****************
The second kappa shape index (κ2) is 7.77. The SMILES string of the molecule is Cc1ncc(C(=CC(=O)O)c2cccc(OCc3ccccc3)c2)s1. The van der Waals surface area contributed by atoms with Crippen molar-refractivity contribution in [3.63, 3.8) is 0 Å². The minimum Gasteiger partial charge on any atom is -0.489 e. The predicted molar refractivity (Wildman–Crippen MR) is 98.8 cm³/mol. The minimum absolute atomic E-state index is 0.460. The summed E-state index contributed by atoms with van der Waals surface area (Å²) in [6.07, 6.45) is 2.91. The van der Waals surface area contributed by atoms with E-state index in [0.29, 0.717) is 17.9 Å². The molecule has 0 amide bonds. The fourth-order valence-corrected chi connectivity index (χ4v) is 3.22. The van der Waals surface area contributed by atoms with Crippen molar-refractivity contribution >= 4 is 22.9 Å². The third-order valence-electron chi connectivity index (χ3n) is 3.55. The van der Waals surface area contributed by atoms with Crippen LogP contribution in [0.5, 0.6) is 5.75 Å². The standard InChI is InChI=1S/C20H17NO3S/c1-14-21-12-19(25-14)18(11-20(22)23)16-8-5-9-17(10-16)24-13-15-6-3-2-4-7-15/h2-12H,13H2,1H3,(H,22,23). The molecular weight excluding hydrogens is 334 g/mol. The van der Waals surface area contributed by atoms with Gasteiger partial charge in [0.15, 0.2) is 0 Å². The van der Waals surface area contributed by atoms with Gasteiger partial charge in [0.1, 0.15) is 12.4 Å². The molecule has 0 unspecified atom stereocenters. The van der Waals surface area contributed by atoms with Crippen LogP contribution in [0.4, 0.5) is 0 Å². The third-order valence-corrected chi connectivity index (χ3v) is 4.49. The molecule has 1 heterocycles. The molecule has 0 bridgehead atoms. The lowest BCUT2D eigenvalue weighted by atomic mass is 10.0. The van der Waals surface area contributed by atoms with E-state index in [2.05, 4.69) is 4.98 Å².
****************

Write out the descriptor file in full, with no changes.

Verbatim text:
The second kappa shape index (κ2) is 7.77. The SMILES string of the molecule is Cc1ncc(C(=CC(=O)O)c2cccc(OCc3ccccc3)c2)s1. The van der Waals surface area contributed by atoms with Crippen molar-refractivity contribution in [3.63, 3.8) is 0 Å². The minimum Gasteiger partial charge on any atom is -0.489 e. The predicted molar refractivity (Wildman–Crippen MR) is 98.8 cm³/mol. The minimum absolute atomic E-state index is 0.460. The summed E-state index contributed by atoms with van der Waals surface area (Å²) in [6.07, 6.45) is 2.91. The van der Waals surface area contributed by atoms with E-state index in [0.29, 0.717) is 17.9 Å². The molecule has 0 amide bonds. The fourth-order valence-corrected chi connectivity index (χ4v) is 3.22. The van der Waals surface area contributed by atoms with Crippen molar-refractivity contribution >= 4 is 22.9 Å². The third-order valence-electron chi connectivity index (χ3n) is 3.55. The van der Waals surface area contributed by atoms with Crippen LogP contribution in [0.5, 0.6) is 5.75 Å². The standard InChI is InChI=1S/C20H17NO3S/c1-14-21-12-19(25-14)18(11-20(22)23)16-8-5-9-17(10-16)24-13-15-6-3-2-4-7-15/h2-12H,13H2,1H3,(H,22,23). The molecular weight excluding hydrogens is 334 g/mol. The van der Waals surface area contributed by atoms with Gasteiger partial charge in [0.15, 0.2) is 0 Å². The van der Waals surface area contributed by atoms with Gasteiger partial charge in [0.1, 0.15) is 12.4 Å². The molecule has 0 unspecified atom stereocenters. The van der Waals surface area contributed by atoms with Crippen LogP contribution in [0.4, 0.5) is 0 Å². The third-order valence-corrected chi connectivity index (χ3v) is 4.49. The molecule has 1 heterocycles. The molecule has 0 bridgehead atoms. The lowest BCUT2D eigenvalue weighted by atomic mass is 10.0. The van der Waals surface area contributed by atoms with E-state index in [2.05, 4.69) is 4.98 Å².